Objective: To maintain social distancing between individuals when they are at their workstations.

For people who work in one place, workstations should allow them to maintain social distancing wherever possible.

Workstations should be assigned to an individual as much as possible. If they need to be shared, they should be shared by the smallest possible number of people.

When working areas cannot be made to comply with social distancing guidelines:

  • ask yourself if the work being done is vital to keep your business going
  • take all mitigating actions you can to cut transmission risk

You will usually need to:

  1. Review layouts and processes to allow workers to work further apart from each other.

  2. Use floor tape or paint to mark areas to help people keep to a 2m distance.

  3. Avoid people working face-to-face. For example, by working side-by-side or facing away from each other.

  4. Use screens to create a physical barrier between people.

  5. Use a consistent pairing system if workers have to be in close proximity. For example, maintenance activities that cannot be redesigned.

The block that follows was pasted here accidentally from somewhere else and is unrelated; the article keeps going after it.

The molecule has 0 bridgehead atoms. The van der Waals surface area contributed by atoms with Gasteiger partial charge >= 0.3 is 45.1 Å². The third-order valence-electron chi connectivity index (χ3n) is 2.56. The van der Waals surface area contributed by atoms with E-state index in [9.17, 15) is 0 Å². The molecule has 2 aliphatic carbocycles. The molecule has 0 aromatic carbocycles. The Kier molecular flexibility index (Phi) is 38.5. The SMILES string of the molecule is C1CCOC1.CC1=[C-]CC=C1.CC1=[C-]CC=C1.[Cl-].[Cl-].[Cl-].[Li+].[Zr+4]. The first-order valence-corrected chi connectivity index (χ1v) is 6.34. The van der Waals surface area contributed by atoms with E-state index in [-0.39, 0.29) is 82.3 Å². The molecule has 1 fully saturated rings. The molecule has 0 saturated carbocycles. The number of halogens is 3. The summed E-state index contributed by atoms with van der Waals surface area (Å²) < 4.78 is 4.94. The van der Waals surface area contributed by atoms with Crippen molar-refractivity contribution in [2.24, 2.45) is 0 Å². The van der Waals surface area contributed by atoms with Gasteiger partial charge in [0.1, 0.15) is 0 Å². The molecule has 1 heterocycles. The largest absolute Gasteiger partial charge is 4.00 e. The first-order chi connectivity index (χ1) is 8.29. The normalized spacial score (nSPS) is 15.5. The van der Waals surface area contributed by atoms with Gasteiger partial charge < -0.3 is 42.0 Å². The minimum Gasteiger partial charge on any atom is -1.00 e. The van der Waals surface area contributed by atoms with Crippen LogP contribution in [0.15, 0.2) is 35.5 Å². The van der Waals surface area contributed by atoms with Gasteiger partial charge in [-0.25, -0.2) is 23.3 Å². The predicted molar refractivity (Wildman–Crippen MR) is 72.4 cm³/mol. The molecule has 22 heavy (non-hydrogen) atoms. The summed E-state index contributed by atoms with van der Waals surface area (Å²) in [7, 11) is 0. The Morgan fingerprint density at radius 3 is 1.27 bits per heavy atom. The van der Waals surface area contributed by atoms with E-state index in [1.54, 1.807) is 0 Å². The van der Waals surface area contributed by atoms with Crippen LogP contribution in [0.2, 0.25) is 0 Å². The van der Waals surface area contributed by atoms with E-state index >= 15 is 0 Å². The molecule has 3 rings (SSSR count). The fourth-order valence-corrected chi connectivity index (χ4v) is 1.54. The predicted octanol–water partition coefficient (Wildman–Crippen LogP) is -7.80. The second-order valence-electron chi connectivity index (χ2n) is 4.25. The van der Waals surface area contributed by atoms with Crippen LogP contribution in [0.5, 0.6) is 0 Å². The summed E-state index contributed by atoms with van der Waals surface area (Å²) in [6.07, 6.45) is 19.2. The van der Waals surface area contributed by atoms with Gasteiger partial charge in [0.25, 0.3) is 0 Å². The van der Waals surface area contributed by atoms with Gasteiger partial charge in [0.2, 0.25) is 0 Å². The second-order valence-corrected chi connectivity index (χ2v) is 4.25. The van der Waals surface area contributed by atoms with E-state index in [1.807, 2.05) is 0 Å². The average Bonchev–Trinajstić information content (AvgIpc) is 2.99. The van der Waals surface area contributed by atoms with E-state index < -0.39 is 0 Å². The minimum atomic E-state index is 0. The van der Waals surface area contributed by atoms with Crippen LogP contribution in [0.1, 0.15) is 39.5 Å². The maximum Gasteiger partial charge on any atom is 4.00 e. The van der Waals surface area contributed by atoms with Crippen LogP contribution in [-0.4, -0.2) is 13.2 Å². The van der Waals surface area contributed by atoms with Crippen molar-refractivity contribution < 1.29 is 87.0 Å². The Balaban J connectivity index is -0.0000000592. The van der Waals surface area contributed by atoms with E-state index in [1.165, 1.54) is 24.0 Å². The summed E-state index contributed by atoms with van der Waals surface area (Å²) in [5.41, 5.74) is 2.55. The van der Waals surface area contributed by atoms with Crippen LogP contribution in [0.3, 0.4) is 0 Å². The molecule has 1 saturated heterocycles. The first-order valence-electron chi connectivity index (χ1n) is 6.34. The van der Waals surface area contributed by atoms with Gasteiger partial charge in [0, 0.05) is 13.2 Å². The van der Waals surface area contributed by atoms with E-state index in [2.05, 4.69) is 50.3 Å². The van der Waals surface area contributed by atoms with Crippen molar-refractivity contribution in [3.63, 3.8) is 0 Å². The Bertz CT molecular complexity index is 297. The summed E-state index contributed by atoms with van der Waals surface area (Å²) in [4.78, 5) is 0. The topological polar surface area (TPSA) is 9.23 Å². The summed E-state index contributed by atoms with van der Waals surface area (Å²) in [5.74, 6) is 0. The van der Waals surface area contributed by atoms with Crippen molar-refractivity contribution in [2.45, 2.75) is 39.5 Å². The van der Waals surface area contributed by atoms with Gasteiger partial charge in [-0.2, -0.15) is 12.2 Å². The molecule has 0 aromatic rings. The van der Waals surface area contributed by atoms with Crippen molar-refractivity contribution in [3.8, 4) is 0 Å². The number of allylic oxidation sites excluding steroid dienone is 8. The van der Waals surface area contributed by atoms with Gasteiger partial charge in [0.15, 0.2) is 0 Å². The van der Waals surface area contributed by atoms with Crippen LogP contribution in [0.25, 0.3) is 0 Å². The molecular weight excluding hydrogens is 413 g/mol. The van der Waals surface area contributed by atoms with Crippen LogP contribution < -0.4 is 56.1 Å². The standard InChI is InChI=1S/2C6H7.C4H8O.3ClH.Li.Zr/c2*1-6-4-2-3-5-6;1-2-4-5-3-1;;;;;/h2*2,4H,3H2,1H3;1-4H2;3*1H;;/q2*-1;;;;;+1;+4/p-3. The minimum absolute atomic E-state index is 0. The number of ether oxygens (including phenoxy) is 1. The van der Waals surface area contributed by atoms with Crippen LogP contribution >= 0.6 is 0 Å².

6. Minimising contacts around transactions. For example, considering using contactless payments.

  7. Rethink demonstrations and promotions. Do this to minimise direct contact and to maintain social distancing.

4.4 Meetings

Objective: To reduce transmission due to face-to-face meetings and maintain social distancing in meetings.

You will usually need to:

  1. Use remote working tools to avoid in person meetings.

  2. Ensure participants physically attend meetings only where necessary. They should maintain social distancing guidelines. These are 2m, or 1m+ with risk mitigation where 2m is not viable.